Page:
The big news out of Iowa is that Ted Cruz has surged into first place in the GOP nominating contest in that state, displacing Donald Trump. But is it true? Within hours of that result being reported in the media, another poll came out suggesting that Trump had regained his Iowa lead. In the first poll sponsored by Monmouth University Cruz was up by 5 points (after earlier polls had shown him surging into a statistical tie). But in the latest poll, sponsored by CNN/ORC, Trump was back in first place with a commanding 13-point lead over Cruz.
There are a lot of myths about presidential campaign polling. However, at least two important observations might be made in this case. First, the difference in these polling results is probably far too large to be accounted for by the sheer size or composition of the sample. In both cases, pollsters surveyed Republican respondents who said they were “likely” to participate in the Iowa caucuses in 2016. Defining “likely” might seem pretty subjective, and even speculative, and to a certain extent it is. However, there are pretty well-established ground rules among pollsters for defining such voters. Mainly it comes down to whether the survey respondent participated in the Iowa caucuses four years ago and their voting pattern overall. Pollsters rely on self-attestation, of course, so it’s always possible that some voters are misrepresenting their past voting behavior. However, there is no reason to believe that the rate of misrepresentation would vary so sharply from poll to poll.
Second and possibly more revealing is the time frame of the two polls. The CNN/ORC poll was conducted from November 28 through December 6. The Monmouth poll was conducted from December 3 through December 6. Note that this second time frame overlaps with the first, but does not include several earlier days of polling. It is quite possible that the Monmouth poll captured a significant shift in the polling that occurred in the late period. Would it be enough to change a +13 Trump advantage into a +5 Cruz advantage? Probably not, but given the margin of error in these polls, the swing may be smaller than it appears. The important point is that polls contain trends that are captured within the context of the polling process itself. Ideally, one would want to break out that portion of the CNN/ORC survey that was conducted on December 3-6, to see if it suggests a distinct surge in the polling toward Cruz, and matches, at least, in part, the pro-Cruz tilt recorded in the second poll. If so, the difference in the two polls may not be as sharp as the final reported outcome seems to suggest.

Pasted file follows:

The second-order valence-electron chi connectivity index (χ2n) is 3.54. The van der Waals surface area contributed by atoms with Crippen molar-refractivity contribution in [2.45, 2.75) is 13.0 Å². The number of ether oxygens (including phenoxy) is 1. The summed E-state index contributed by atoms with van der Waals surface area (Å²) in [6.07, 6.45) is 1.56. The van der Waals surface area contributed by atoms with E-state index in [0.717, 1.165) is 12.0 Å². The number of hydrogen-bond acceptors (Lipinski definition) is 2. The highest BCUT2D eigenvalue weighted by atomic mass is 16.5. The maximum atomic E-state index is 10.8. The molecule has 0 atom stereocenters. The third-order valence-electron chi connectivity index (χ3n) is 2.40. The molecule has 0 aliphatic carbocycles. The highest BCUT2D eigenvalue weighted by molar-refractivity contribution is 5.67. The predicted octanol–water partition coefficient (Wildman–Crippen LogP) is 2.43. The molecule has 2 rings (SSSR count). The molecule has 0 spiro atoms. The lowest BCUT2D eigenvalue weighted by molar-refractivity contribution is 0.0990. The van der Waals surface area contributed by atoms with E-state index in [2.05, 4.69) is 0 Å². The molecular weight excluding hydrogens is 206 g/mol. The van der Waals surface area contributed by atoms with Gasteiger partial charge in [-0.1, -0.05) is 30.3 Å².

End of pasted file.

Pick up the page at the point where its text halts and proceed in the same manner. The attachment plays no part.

It could be that the two pollsters also have distinct ways of sampling voters. For example, one might rely more heavily on landlines than cellphones, which might create a skew. The pollsters might sample in different Iowa countries, with different allegiances, which could create another skew. In addition, the wording of the surveys questions – for example, on basic voting preference — might be sufficiently different that someone who leans toward one candidate is reported as simply supporting that candidate in one poll, while in the second poll, they are considered “undecided.” One would have to drill down into the polling practices of each firm to unearth these differences.
There is some evidence of a basic skew. If you compare CNN/ORC polls with other polls in the past several months, both in Iowa and nationally, it appears that CNN/ORC tends to report slightly higher numbers for Trump. For example, the three latest national polls all have Trump leading the field. The polls were conducted over roughly the same periods. However, IBD/TIPP and Quinnipiac have him leading the second-place finisher by 10 and 12 points, respectively. The CNN/ORC poll has him leading by 20 points. That’s a substantial difference.
A word of caution, however. Polling at this stage of the race is highly volatile, and voter candidate allegiances are still relatively weak (though they appear to be much stronger for Trump). It could well be that developments during the December 3-6 period, either in Iowa or nationally, created a surge of support for Cruz. A spate of campaign ads might have appeared during those particular polling days, or voters were reacting to comments the candidates made about the San Bernardino attack or some other event during that period.
In all likelihood some combination of all of these factors has played a role in the extraordinary difference reported in the most recent polling. Overall, only two conclusions seem certain. First, there is a growing interest in Crux’s candidacy, especially among evangelical voters, but also among GOP voters generally. Second, no matter who or what comes his way, Trump always seems to rebound from apparent setbacks to retain his leading position.